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Tuesday, April 03, 2007

Literary Dose #1

Since I read so much, posting quotes from what I'm reading seems like an appropriate feature to add to this page. As these posts expand, they'll be accessible via the sidebar under previous posts::series and the label "literary dose" at the bottom of each post.
Each piece of land the world over is different -- the climate and topography and the vegetation all combine to mean that the field over there is particularly vulnerable to erosion or that the deer need that bit of stream or that the groundwater's shallow here and easily depleted. These kinds of lessons -- and the affection needed to implement them -- can be learned only by long observation. From the ridge on Crow I see most of the few dozen houses in my town. They're where they are for some physical reason -- the creek drops there, so it was a natural place for a sawmill; there the valley floor broadens enough for a farm. The sawmill is gone and the pasture is growing in, but there's still some logic to the layout, some information provided by the topography and the soil. But farther in the distance I can see the spot where a new set of luxury vacation condos will be built next year, right on the edge of a gorgeous but tiny pond. The condos are not placed there for any physical reason save proximity to the ski hill and the increased value of "waterfront," and they're going to be pushed in one on another as close as the landscaping will allow. They will tell their inhabitants and their visitors nothing about the land -- they are "machines for living," albeit inefficient ones, and quite possibly they will overwhelm that small pond, filling it with enough nitrogen that it chokes with algae and then dies. Those houses exist only in a brochure and a spiel, not in a place -- they're like the houses advertised ceaselessly on Fairfax's real estate channel, whose locations refer only to the human world -- "near the mall," "on a cul de sac." Such obliviousness to place exists around the developed world.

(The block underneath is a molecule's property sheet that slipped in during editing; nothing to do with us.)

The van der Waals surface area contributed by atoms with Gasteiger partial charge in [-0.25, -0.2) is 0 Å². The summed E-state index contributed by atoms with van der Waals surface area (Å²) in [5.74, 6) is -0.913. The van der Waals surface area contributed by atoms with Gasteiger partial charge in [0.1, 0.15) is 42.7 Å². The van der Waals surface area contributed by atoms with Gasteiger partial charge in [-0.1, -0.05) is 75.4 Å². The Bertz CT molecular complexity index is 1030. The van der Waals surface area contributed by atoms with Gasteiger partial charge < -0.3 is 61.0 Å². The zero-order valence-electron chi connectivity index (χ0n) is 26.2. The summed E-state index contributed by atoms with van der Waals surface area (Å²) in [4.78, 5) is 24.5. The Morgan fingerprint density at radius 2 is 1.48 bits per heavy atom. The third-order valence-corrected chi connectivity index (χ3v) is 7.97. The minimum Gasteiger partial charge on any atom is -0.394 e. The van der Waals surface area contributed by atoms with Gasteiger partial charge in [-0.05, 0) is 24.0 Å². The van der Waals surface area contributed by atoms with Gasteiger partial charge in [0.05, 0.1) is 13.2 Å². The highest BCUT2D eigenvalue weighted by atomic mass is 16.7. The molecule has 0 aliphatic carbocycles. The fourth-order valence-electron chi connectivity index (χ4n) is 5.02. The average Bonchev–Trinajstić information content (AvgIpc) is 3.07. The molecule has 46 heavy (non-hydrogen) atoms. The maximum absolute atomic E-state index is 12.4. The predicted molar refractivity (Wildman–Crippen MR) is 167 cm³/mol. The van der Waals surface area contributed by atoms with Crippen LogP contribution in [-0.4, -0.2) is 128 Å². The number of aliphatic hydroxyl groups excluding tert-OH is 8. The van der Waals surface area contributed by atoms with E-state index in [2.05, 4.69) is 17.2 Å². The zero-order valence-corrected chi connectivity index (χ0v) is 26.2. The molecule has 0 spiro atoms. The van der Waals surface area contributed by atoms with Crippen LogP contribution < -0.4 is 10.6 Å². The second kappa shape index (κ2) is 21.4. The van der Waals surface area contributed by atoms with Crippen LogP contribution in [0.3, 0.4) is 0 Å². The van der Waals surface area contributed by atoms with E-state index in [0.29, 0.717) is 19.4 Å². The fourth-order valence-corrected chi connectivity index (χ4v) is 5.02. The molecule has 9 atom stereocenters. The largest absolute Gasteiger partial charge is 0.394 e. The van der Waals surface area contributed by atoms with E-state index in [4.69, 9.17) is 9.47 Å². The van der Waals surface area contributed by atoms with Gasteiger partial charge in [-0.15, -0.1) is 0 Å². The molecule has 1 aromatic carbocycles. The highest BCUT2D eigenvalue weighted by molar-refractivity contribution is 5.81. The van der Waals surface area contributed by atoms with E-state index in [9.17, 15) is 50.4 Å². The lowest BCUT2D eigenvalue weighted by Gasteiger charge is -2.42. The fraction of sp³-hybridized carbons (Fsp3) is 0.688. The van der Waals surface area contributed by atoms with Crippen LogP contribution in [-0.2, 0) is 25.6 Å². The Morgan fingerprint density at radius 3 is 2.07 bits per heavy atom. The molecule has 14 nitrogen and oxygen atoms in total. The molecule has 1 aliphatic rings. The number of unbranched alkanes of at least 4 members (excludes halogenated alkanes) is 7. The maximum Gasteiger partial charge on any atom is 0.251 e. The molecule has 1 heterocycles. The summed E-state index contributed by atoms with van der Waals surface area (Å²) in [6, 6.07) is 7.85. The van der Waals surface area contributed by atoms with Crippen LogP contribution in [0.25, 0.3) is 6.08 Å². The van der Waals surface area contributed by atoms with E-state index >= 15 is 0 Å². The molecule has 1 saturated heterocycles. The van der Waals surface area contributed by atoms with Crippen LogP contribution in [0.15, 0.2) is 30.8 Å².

- Bill McKibben
from The Age of Missing Information (1992)


  1. It makes you think, how "developed" is the developed world... I was re-reading Aldo Rossi's architecture of the city and thinking more or less the same thing, that we've lost an attachment to the uniqueness of each place. Everything now works under the logic of money and profit, and we "developers" aren't thinking about much else...

  2. It's also not a stretch that we may snap out of our limited thinking about place -- especially its ecology -- as more and more natural "occurrences" give us pause as to what we're doing. I don't mean to get doomsday or anything, but natural process needs to somehow re-enter the equation when it comes to development and I'm not sure how else it's gonna happen. Sustainable architecture certainly helps when done right (meaning not when it's "greenwashed") but that's a very small percentage of what's being done, as so much dev't is SOS.

  3. if i wrote a book, and i am certainly not qualified to do that!, i would title it "the mountains are laughing" ... the book would be a metaphoric response to how even the most holistic, contemporary architecture is so temporary and overly enamored with the "good old days" I can't help but be the cynic and ask what difference does developer intent make? Are we really so easily convinced that a mill on a river was/is not irresponsible or didn't have some kind of negative contribution to the waste stream?

  4. McKibben's thesis in his book is that modern intake of information is at the expense of information about our immediate place in the world, information gained by direct experience with it, and these counter-examples illustrate different ways of thinking that leads to different ways of making. Developer intent in most cases leads to buildings and urban patterns that require greater energy to produce and maintain, and potentially placing a greater burden on the immediate landscape than, say, the mill. In both cases there's a (negative) impact on the environment, because any building/development will have one. But if the designer has the knowledge to make less of an impact over more, than hopefully that path is at least considered, a difficult proposition when the developer's angling to make a quick buck or frame a view rather than interact/use the natural features of a site, like the mill. I hope I'm not falling into a "good 'ol days" kinda person, as I still love contemporary architecture; I think there's just things like this that need to be thought about and discussed.

  5. we can live anywhere we want, however, we should not live within the four walls we built; we should learn to live in the environment we chose to build our houses in. why is inside-outside spatial relationship important? so that we can be aware of what our environment needs, it is not a one-way street.

  6. I would like to offer one brief meditation inspired by this reading.

    You think you own whatever land you land on. The Earth is just a dead thing you can claimn, but I know every rock and tree and creature has a life, has a spirit, has a name.

    Come run the hidden pine trails of the forest. Come taste the sunsweet berries of the Earth. Come roll in all the riches all around you And for once, never wonder what they're worth

    Have you ever heard the wolf cry to the blue corn moon Or asked the grinning bobcat why he grinned?
    Can you sing with all the voices of the mountains? Can you paint with all the colors of the wind?
    Can you paint with all the colors of the wind?


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